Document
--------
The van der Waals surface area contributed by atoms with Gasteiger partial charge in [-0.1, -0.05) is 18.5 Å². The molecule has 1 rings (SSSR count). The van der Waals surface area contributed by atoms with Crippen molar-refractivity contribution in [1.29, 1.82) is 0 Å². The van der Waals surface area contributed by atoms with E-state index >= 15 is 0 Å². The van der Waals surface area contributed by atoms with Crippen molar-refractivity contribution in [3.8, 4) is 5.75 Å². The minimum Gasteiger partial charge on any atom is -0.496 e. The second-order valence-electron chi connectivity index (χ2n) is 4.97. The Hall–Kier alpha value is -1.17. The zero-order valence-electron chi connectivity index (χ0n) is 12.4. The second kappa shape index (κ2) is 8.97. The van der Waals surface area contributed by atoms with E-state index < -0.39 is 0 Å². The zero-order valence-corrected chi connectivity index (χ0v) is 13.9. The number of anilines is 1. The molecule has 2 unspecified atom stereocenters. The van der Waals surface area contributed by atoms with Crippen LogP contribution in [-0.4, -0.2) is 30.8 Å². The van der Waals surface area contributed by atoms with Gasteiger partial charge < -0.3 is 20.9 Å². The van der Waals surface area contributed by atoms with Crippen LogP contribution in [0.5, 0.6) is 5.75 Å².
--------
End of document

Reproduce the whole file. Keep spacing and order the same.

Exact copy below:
The van der Waals surface area contributed by atoms with Gasteiger partial charge in [-0.1, -0.05) is 18.5 Å². The molecule has 1 rings (SSSR count). The van der Waals surface area contributed by atoms with Crippen molar-refractivity contribution in [1.29, 1.82) is 0 Å². The van der Waals surface area contributed by atoms with E-state index >= 15 is 0 Å². The van der Waals surface area contributed by atoms with Crippen molar-refractivity contribution in [3.8, 4) is 5.75 Å². The minimum Gasteiger partial charge on any atom is -0.496 e. The second-order valence-electron chi connectivity index (χ2n) is 4.97. The Hall–Kier alpha value is -1.17. The zero-order valence-electron chi connectivity index (χ0n) is 12.4. The second kappa shape index (κ2) is 8.97. The van der Waals surface area contributed by atoms with E-state index < -0.39 is 0 Å². The zero-order valence-corrected chi connectivity index (χ0v) is 13.9. The number of anilines is 1. The molecule has 2 unspecified atom stereocenters. The van der Waals surface area contributed by atoms with Crippen LogP contribution in [-0.4, -0.2) is 30.8 Å². The van der Waals surface area contributed by atoms with Gasteiger partial charge < -0.3 is 20.9 Å². The van der Waals surface area contributed by atoms with Crippen LogP contribution in [0.5, 0.6) is 5.75 Å².